From VPNs to Zero Trust
5 minutes read (1137 words)
September 20th, 2023
Over the past two decades, corporate network security has undergone a dramatic evolution. What began as a perimeter model based on VPNs and firewalls has gradually transitioned into the emerging zero trust paradigm. This evolution has been driven by advances in technology, the rise of the cloud and distributed workforces.
In this post, we will explore:
- The early firewall and VPN model
- Overcoming VPN limitations
- Principles of zero trust
- Technologies enabling zero trust
By the end, you will understand both the limitations that drove the evolution away from traditional VPNs, as well as the innovations which make more dynamic zero trust networks possible today.
The Early Firewall and VPN Model
In the late 1990s, as corporate networks began connecting to the open internet, a perimeter-based security model emerged centered around firewalls and VPN concentrators.
The basic architecture looked like:
- Corporate network
- Private LANs and resources
- Implicitly trusted internal access
- Gateway between corporate network and untrusted internet
- Allow/deny traffic based on ports, protocols and IP addresses
- VPN concentrator
- Outside the firewall to allow encrypted remote access
- Tunnel to funnel and authenticate remote user connections
- Client/server or hub-and-spoke architecture
Key goals of this model:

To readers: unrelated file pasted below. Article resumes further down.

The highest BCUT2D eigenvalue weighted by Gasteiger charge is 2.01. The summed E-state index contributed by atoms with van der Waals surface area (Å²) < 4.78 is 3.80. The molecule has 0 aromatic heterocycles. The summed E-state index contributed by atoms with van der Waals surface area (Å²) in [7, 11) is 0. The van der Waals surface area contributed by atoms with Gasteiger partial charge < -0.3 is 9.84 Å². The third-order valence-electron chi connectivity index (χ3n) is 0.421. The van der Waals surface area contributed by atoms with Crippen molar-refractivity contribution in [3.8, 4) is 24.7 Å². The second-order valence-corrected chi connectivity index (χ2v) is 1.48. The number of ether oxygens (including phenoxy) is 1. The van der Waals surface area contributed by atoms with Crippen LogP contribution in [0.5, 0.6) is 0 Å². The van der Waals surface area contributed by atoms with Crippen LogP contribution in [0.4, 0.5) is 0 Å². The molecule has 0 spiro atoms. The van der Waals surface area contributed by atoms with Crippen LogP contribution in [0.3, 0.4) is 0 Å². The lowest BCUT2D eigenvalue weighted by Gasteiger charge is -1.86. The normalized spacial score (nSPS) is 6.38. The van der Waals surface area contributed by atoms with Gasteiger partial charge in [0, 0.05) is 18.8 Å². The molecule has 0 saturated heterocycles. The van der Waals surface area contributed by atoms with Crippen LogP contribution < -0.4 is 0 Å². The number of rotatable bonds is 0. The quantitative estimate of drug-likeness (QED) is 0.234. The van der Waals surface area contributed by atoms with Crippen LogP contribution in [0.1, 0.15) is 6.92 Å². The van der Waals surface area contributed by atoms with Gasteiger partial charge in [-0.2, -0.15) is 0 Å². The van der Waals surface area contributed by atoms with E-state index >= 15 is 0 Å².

- Clear security boundary between trusted internal network and untrusted external networks
- Limit attack surface by funneling connections through controlled choke points
- Authenticate and authorize remote users before allowing access
- Prevent leakage of private internal resources to public internet
Securing the Corporate Network Perimeter
Firewall and VPN appliances provided a pragmatic compromise given the state of technology in the late 90s and early 2000s.
At the time:
- Internet connectivity was still relatively new and viewed as inherently insecure
- Encryption was very costly to implement at scale
- Security relied on controlling traffic at network perimeter choke points
- Most network traffic stayed within privately owned LANs and WANs
- Devices were largely corporate controlled on corporate premises
So it made sense to funnel all access through dedicated gateways that inspect traffic. Resources inside the network perimeter could be implicitly trusted and accessed directly.
This allowed companies to connect to the internet, while maintaining a clearly defined security boundary.
Challenges with Remote Access
While firewalls and VPNs enabled secure remote access, some key challenges emerged:
- Complex firewall configuration:
- Rules based on IP made granular policies difficult